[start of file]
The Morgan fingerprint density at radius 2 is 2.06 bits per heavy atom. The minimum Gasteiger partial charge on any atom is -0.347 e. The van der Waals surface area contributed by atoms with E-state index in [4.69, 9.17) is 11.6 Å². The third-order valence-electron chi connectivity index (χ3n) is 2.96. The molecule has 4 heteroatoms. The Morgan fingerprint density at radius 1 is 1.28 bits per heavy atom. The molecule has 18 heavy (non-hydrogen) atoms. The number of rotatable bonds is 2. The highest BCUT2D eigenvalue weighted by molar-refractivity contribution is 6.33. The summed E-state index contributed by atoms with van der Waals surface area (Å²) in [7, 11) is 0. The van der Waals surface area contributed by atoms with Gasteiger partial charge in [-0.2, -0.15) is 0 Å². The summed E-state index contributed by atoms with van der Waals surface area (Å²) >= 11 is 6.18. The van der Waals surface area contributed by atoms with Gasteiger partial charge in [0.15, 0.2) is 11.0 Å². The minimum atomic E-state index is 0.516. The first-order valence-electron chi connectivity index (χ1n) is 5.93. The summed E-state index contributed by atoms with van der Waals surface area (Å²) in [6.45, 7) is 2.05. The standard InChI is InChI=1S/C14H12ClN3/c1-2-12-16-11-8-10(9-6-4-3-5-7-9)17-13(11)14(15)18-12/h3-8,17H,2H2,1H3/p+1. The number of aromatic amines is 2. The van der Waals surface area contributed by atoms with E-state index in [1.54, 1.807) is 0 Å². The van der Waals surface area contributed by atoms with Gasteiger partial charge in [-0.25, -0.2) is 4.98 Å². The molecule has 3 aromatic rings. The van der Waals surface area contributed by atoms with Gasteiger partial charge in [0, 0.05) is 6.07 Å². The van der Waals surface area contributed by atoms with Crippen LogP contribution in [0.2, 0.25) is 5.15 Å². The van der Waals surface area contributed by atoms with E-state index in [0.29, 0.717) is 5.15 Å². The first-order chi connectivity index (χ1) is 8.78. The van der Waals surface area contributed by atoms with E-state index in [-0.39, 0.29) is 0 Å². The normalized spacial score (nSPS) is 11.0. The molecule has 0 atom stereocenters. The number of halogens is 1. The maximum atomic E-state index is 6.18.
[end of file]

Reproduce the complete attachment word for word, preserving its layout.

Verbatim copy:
The Morgan fingerprint density at radius 2 is 2.06 bits per heavy atom. The minimum Gasteiger partial charge on any atom is -0.347 e. The van der Waals surface area contributed by atoms with E-state index in [4.69, 9.17) is 11.6 Å². The third-order valence-electron chi connectivity index (χ3n) is 2.96. The molecule has 4 heteroatoms. The Morgan fingerprint density at radius 1 is 1.28 bits per heavy atom. The molecule has 18 heavy (non-hydrogen) atoms. The number of rotatable bonds is 2. The highest BCUT2D eigenvalue weighted by molar-refractivity contribution is 6.33. The summed E-state index contributed by atoms with van der Waals surface area (Å²) in [7, 11) is 0. The van der Waals surface area contributed by atoms with Gasteiger partial charge in [-0.2, -0.15) is 0 Å². The summed E-state index contributed by atoms with van der Waals surface area (Å²) >= 11 is 6.18. The van der Waals surface area contributed by atoms with Gasteiger partial charge in [0.15, 0.2) is 11.0 Å². The minimum atomic E-state index is 0.516. The first-order valence-electron chi connectivity index (χ1n) is 5.93. The summed E-state index contributed by atoms with van der Waals surface area (Å²) in [6.45, 7) is 2.05. The standard InChI is InChI=1S/C14H12ClN3/c1-2-12-16-11-8-10(9-6-4-3-5-7-9)17-13(11)14(15)18-12/h3-8,17H,2H2,1H3/p+1. The number of aromatic amines is 2. The van der Waals surface area contributed by atoms with E-state index in [1.54, 1.807) is 0 Å². The van der Waals surface area contributed by atoms with Gasteiger partial charge in [-0.25, -0.2) is 4.98 Å². The molecule has 3 aromatic rings. The van der Waals surface area contributed by atoms with Gasteiger partial charge in [0, 0.05) is 6.07 Å². The van der Waals surface area contributed by atoms with Crippen LogP contribution in [0.2, 0.25) is 5.15 Å². The van der Waals surface area contributed by atoms with E-state index in [0.29, 0.717) is 5.15 Å². The first-order chi connectivity index (χ1) is 8.78. The van der Waals surface area contributed by atoms with E-state index in [-0.39, 0.29) is 0 Å². The normalized spacial score (nSPS) is 11.0. The molecule has 0 atom stereocenters. The number of halogens is 1. The maximum atomic E-state index is 6.18.